Mise En Scene –
Definition in film studies
When applied to the cinema, mise-en-scène refers to everything that appears before the camera and its arrangement—composition, sets, props, actors, costumes, and lighting. The “mise-en-scène”, along with the cinematography and editing of a film, influence the verisimilitude or believability of a film in the eyes of its viewers. The various elements of design help express a film’s vision by generating a sense of time and space, as well as setting a mood, and sometimes suggesting a character’s state of mind. “Mise-en-scène” also includes the composition, which consists of the positioning and movement of actors, as well as objects, in the shot. These are all the areas overseen by the director. One of the most important people that collaborates with the director is the production designer. These two work closely to perfect all of the aspects of the “mise-en-scène” a considerable amount of time before the actual photography even begins. The production designer is generally responsible for the general look of the movie, leading various departments that are in charge of individual sets, locations, props, and costumes, among other things. Andre Bazin, a well-known French film critic and film theorist, describes the mise-en-sceneaesthetic as emphasizing choreographed movement within the scene rather than through editing.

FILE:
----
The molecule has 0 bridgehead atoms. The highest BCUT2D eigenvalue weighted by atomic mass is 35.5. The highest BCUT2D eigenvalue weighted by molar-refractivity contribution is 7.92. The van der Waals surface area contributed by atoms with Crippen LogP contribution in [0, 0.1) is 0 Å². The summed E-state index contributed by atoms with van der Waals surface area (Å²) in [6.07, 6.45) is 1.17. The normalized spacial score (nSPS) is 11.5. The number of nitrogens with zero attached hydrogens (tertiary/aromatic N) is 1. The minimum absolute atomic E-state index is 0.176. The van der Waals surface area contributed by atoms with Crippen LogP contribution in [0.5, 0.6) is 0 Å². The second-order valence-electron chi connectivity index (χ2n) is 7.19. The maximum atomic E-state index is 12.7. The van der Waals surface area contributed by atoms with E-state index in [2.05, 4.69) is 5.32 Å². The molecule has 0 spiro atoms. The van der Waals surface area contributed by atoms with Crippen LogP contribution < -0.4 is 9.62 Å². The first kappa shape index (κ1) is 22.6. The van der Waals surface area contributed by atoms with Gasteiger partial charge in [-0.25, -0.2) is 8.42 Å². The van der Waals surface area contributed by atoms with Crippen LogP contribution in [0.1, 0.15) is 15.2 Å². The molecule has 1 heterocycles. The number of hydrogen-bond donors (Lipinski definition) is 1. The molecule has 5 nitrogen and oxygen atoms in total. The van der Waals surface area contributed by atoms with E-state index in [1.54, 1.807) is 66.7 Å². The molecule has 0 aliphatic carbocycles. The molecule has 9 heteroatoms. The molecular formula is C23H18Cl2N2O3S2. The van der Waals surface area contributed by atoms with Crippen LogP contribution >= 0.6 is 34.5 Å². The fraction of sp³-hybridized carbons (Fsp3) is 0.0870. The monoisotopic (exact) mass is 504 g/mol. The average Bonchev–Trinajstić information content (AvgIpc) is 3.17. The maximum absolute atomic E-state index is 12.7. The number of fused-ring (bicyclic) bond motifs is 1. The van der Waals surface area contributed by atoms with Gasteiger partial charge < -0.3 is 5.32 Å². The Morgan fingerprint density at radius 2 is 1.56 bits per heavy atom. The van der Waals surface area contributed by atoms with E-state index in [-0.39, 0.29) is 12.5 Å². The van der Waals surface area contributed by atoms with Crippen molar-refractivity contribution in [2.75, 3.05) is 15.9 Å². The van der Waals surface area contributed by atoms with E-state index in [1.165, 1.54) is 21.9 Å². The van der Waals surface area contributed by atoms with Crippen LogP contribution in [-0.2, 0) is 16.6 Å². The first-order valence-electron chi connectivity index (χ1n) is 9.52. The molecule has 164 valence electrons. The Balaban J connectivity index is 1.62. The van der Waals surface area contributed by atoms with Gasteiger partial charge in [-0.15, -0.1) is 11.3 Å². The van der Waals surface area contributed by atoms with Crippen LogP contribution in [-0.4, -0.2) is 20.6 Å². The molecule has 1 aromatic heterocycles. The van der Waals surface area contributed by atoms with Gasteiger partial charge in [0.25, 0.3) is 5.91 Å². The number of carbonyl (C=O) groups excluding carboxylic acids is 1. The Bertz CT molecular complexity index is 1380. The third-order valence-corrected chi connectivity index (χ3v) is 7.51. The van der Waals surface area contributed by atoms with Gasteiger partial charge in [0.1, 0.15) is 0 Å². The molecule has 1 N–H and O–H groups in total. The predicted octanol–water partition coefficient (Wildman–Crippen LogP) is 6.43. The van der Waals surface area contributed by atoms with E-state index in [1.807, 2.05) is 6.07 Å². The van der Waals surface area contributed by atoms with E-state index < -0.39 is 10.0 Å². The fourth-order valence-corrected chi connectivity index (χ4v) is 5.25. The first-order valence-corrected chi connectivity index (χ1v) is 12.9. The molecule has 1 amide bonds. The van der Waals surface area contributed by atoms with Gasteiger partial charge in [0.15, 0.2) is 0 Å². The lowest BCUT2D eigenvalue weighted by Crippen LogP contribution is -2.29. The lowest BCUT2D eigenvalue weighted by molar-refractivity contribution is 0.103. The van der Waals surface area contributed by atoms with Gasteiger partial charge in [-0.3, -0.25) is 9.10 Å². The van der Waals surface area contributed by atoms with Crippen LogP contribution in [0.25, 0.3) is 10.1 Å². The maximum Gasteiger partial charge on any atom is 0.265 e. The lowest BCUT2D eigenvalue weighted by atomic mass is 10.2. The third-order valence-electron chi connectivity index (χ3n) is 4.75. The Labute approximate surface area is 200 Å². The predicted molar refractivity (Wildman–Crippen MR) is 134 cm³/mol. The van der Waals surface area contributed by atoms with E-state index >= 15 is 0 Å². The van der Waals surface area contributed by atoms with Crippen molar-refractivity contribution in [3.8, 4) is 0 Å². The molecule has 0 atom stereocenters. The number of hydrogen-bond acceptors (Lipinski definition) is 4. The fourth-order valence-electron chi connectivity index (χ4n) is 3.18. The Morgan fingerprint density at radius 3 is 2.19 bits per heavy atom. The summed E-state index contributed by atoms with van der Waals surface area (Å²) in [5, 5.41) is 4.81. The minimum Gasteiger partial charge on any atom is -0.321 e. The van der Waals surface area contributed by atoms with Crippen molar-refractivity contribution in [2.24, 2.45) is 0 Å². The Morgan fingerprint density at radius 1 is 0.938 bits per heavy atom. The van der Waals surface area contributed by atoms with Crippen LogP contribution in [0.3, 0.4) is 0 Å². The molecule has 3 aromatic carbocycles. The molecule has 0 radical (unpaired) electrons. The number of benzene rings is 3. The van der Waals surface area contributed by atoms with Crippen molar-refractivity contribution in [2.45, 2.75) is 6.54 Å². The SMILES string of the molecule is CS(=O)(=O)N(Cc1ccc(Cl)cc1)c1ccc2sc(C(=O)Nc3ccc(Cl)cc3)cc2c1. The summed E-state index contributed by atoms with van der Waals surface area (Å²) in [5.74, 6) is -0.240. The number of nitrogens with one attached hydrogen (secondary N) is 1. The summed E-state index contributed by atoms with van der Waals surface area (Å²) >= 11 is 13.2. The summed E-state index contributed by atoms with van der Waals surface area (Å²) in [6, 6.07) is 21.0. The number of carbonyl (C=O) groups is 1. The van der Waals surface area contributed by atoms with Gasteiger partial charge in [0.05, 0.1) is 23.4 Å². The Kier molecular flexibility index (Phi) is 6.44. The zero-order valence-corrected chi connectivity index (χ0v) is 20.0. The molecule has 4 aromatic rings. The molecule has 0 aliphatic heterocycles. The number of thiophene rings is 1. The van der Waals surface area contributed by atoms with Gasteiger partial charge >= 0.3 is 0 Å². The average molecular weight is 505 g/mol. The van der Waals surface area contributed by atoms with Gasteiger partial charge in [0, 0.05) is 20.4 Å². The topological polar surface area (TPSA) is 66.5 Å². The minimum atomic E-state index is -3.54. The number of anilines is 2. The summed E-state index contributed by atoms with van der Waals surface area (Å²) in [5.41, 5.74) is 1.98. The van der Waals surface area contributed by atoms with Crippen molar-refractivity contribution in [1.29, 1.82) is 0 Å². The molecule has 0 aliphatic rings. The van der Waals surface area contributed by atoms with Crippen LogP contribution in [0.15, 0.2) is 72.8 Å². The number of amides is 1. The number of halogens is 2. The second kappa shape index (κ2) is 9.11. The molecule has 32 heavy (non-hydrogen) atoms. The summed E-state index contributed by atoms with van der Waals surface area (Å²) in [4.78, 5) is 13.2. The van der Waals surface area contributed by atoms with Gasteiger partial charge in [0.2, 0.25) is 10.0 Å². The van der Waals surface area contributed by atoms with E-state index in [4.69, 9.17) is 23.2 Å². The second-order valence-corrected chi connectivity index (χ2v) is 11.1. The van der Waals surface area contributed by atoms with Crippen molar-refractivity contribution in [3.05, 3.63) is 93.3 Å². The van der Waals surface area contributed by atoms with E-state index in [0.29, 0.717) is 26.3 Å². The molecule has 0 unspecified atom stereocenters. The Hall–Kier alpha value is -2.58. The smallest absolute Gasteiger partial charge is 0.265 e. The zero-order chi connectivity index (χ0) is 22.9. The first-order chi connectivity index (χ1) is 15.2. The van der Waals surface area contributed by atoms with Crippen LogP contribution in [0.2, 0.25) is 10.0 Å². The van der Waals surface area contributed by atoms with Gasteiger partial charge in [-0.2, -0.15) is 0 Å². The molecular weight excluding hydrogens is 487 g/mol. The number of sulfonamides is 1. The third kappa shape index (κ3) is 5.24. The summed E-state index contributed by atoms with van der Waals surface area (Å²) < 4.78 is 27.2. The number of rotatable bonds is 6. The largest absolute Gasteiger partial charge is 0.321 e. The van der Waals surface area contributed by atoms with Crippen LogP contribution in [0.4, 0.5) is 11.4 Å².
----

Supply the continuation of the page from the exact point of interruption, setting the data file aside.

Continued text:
Mise en scène encompasses the most recognizable attributes of a film – the setting and the actors; it includes costumes and make-up, props, and all the other natural and artificial details that characterize the spaces filmed. The term is borrowed from a French theatrical expression, meaning roughly “put into the scene”. In other words, mise-en-scène describes the stuff in the frame and the way it is shown and arranged. We have organized this page according to four general areas: setting, lighting, costume and staging. At the end we have also included some special effects that are closely related to mise-en-scène.
The arrangement of everything that appears in the framing – actors, lighting, décor, props, costume – is called mise-en-scène, a French term that means “placing on stage.” The frame and camerawork are also considered part of the mise-en-scène of a movie. In cinema, placing on the stage really means placing on the screen, and the director is in charge of deciding what goes where, when, and how.David A. Cook, in his book A History of Narrative Film, points out how a mise-en-scène is formed by all the elements that appear “within the shot itself, as opposed to the effects created by cutting.” In other words, if it’s on the screen and if it’s a physical object recorded by the camera, then it’s part of the mise-en-scène.